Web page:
Farm-Fresh balanceYMMVTransmit blueRadarWikEd fancyquotesQuotes • (Emoticon happyFunnyHeartHeartwarmingSilk award star gold 3Awesome) • RefridgeratorFridgeGroupCharactersScript editFanfic RecsSkull0Nightmare FuelRsz 1rsz 2rsz 1shout-out iconShout OutMagnifierPlotGota iconoTear JerkerBug-silkHeadscratchersHelpTriviaWMGFilmRoll-smallRecapRainbowHo YayPhoto linkImage LinksNyan-Cat-OriginalMemesHaiku-wide-iconHaikuLaconic
File:Dark colin 3851.jpg
"In all my travels through time and space I have battled against evil. Against power-mad conspirators. I should have stayed here! The oldest civilization: decadent, degenerate and rotten to the core! Power mad conspirators? Daleks, Sontarans, Cybermen — they're still in the nursery compared to us! Ten million years of absolute power. That's what it takes to be really corrupt!"
The Doctor, finally fed up with the Kangaroo Court he's been thrown into, ripping into his own people's despicable acts with a lovely monologue.
"Carrot juice, carrot juice, carrot juice..."
—The final line of the adventure; sadly, Colin Baker's final line as the Doctor.

Picking right up where the previous story left off, The Ultimate Foe opens up with the Doctor being accused of genocide. The Doctor objects, and both he and the Valeyard get into a well-written argument that suddenly ends when Sabalom Glitz and future companion Melanie show up almost literally out of nowhere. When the Doctor asks how they got there, the Master shows up to torment the Doctor and everyone else - revealing major plot points like how Ravalox (from the first part) was really the Earth. Furthering his gloating, the Master reveals that the Valeyard is really the Doctor.

Wait, no. Not the Doctor. A piece of the Doctor split off from him around the last of his regenerations. And made of pure evil. Or something. Even when being specific, this origin is incredibly vague.

Either way, the Valeyard flees into the Matrix (no, not that one! We've been over this!) and the Doctor and Glitz pursue. Inside the Matrix, the Doctor and Glitz are tormented by the Valeyard repeatedly until finally winding up in what can only be described as a world that was co-designed by MC Escher and Charles Dickens on PCP and acid. The Valeyard continues to gloat in his own way, while Mel and the entire judge and jury stare at the viewscreen like it's the Monday Night Football game.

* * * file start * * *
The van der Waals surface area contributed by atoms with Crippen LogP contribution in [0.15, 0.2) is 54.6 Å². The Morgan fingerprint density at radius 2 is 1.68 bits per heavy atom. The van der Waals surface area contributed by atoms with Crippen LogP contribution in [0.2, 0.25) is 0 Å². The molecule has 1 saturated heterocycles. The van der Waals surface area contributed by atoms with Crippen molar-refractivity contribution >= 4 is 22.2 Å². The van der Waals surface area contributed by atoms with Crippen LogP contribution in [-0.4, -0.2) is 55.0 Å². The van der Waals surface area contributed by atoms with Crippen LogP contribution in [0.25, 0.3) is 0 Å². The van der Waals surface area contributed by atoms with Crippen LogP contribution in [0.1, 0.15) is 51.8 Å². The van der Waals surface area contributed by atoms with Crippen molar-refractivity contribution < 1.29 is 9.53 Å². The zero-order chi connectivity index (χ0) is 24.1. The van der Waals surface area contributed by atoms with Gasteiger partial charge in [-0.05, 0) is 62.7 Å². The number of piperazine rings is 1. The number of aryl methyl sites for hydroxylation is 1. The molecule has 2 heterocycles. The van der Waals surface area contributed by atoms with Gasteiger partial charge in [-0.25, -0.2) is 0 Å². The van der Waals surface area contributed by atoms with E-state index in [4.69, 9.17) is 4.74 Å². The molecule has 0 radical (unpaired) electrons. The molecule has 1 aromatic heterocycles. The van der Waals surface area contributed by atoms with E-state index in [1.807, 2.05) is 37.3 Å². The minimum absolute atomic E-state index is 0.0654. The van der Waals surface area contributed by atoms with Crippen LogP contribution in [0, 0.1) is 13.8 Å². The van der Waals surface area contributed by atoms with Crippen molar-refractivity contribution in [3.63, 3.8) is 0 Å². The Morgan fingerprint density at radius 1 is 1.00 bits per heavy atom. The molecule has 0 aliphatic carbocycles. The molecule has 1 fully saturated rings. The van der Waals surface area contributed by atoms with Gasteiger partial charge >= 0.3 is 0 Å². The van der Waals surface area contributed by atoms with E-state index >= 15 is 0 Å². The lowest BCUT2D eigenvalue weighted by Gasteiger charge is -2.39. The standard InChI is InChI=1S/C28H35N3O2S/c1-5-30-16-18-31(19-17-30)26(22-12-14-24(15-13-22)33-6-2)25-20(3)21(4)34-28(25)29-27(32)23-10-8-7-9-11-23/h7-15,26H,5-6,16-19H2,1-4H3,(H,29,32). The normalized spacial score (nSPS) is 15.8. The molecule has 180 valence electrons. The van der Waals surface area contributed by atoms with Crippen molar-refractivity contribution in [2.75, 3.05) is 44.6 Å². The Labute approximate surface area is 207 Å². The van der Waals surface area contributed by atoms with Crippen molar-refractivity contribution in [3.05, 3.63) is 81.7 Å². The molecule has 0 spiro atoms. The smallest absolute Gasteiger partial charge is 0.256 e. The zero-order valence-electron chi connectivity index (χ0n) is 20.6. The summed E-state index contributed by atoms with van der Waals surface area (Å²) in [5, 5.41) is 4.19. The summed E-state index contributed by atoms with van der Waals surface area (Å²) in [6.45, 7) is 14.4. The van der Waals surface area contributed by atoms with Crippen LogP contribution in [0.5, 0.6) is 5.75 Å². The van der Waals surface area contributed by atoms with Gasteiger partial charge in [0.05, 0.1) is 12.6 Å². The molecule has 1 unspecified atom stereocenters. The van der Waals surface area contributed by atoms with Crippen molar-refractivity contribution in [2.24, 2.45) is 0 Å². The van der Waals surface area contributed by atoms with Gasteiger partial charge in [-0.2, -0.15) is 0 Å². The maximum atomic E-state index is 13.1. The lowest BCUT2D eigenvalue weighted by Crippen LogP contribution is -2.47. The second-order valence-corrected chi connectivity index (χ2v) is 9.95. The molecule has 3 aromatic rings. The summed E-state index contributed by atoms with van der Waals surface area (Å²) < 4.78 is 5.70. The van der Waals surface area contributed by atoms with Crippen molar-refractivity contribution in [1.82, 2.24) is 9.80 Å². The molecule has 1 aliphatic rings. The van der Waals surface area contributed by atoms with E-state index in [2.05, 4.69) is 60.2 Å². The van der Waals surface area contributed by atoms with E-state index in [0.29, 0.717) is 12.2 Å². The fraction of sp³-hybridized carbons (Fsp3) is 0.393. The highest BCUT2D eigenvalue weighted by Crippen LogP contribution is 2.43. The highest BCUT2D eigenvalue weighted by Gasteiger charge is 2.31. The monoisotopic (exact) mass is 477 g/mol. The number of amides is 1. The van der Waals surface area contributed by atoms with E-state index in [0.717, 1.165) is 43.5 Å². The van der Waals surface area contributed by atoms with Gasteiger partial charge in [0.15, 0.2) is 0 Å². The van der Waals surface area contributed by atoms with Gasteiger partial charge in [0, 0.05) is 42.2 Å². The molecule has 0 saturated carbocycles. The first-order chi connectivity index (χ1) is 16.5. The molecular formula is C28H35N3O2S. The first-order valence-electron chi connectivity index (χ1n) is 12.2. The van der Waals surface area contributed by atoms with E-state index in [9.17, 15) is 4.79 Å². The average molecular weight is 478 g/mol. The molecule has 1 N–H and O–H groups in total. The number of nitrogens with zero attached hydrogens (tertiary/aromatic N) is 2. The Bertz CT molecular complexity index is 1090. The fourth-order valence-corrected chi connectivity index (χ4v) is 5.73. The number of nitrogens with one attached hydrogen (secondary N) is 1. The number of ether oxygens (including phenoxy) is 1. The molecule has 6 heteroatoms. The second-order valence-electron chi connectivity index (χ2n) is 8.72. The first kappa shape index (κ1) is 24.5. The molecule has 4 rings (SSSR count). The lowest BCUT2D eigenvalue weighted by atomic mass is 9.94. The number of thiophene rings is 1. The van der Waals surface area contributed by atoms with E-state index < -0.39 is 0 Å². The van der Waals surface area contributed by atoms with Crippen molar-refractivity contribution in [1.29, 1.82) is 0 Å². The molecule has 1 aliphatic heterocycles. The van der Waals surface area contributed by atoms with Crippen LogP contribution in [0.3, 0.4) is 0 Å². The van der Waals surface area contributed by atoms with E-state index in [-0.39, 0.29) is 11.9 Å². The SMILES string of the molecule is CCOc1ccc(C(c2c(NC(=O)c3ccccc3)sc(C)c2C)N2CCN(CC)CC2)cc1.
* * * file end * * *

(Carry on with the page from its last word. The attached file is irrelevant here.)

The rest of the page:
Not much later, things go back to the courtroom, where the Doctor is convicted of his so-called crimes and will be executed. Only it's all an illusion, and the Doctor knows it's an illusion, but Mel doesn't know that he knows, so she runs into the Matrix to try and stop it all. The Valeyard gets all pissy about this, deciding to vanish for the time being. Meanwhile, Glitz and the Master decide to steal the records of the Matrix to make some cash in a story that, sadly, goes nowhere.

Finally, the Doctor and Mel find themselves face-to-face with the Valeyard, and his plans to destroy the current government of the Time Lords. Through a brief struggle, the Valeyard spits out technobabble about things not going his way and is finally defeated (OR IS HE...?!). The Time Lords saved, the random Time Lady presiding over the trial tells the Doctor that Peri survived and is living with King Yrcanos after his rambling that she would be his queen... for some reason. Mel and the Doctor leave together, presumably for him to drop her off somewhere for his future self to pick up later (Business Unusual), and the Sixth Doctor goes on to many, many more adventures, where th-



The two episodes were written by four different people, though few really notice. The first episode was written by Robert Holmes and script editor Eric Saward together, with Holmes slowly dying from disease. He passed away without finishing the final episode, which was finished off by Eric Saward himself — and then withdrawn when Producer John Nathan-Turner disagreed with it. The final episode was then entrusted to Pip and Jane Baker (no relation to Colin or Tom Baker, who themselves are also unrelated), who had written previously for the series. In fact, Pip and Jane weren't even allowed to see the original script, not to mention they had no clue how the story was supposed to end.